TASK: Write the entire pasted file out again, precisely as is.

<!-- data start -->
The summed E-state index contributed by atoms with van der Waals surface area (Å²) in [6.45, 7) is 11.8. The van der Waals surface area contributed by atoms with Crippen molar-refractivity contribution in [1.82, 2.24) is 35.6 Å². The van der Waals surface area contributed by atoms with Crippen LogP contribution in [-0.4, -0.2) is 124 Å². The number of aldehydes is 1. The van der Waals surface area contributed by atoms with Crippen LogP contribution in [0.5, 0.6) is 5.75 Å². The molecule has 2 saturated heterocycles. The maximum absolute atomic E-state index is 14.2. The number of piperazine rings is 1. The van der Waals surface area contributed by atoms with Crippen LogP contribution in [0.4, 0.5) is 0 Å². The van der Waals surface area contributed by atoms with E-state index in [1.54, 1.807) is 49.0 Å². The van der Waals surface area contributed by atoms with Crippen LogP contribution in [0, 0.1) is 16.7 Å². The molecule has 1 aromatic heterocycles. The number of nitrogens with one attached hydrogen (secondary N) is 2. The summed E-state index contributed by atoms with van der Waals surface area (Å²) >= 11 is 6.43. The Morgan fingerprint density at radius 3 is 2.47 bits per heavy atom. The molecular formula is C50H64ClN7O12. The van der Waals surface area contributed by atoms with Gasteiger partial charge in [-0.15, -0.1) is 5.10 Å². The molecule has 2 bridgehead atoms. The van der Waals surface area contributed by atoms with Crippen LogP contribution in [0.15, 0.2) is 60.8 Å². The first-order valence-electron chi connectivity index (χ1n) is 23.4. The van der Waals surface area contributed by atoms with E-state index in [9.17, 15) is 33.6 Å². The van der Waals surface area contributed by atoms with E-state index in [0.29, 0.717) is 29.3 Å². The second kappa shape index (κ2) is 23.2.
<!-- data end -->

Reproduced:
The summed E-state index contributed by atoms with van der Waals surface area (Å²) in [6.45, 7) is 11.8. The van der Waals surface area contributed by atoms with Crippen molar-refractivity contribution in [1.82, 2.24) is 35.6 Å². The van der Waals surface area contributed by atoms with Crippen LogP contribution in [-0.4, -0.2) is 124 Å². The number of aldehydes is 1. The van der Waals surface area contributed by atoms with Crippen LogP contribution in [0.5, 0.6) is 5.75 Å². The molecule has 2 saturated heterocycles. The maximum absolute atomic E-state index is 14.2. The number of piperazine rings is 1. The van der Waals surface area contributed by atoms with Crippen LogP contribution in [0.4, 0.5) is 0 Å². The van der Waals surface area contributed by atoms with E-state index in [1.54, 1.807) is 49.0 Å². The van der Waals surface area contributed by atoms with Crippen LogP contribution in [0, 0.1) is 16.7 Å². The molecule has 1 aromatic heterocycles. The number of nitrogens with one attached hydrogen (secondary N) is 2. The summed E-state index contributed by atoms with van der Waals surface area (Å²) >= 11 is 6.43. The Morgan fingerprint density at radius 3 is 2.47 bits per heavy atom. The molecular formula is C50H64ClN7O12. The van der Waals surface area contributed by atoms with Gasteiger partial charge in [-0.15, -0.1) is 5.10 Å². The molecule has 2 bridgehead atoms. The van der Waals surface area contributed by atoms with Crippen LogP contribution in [0.15, 0.2) is 60.8 Å². The first-order valence-electron chi connectivity index (χ1n) is 23.4. The van der Waals surface area contributed by atoms with E-state index in [9.17, 15) is 33.6 Å². The van der Waals surface area contributed by atoms with E-state index in [0.29, 0.717) is 29.3 Å². The second kappa shape index (κ2) is 23.2.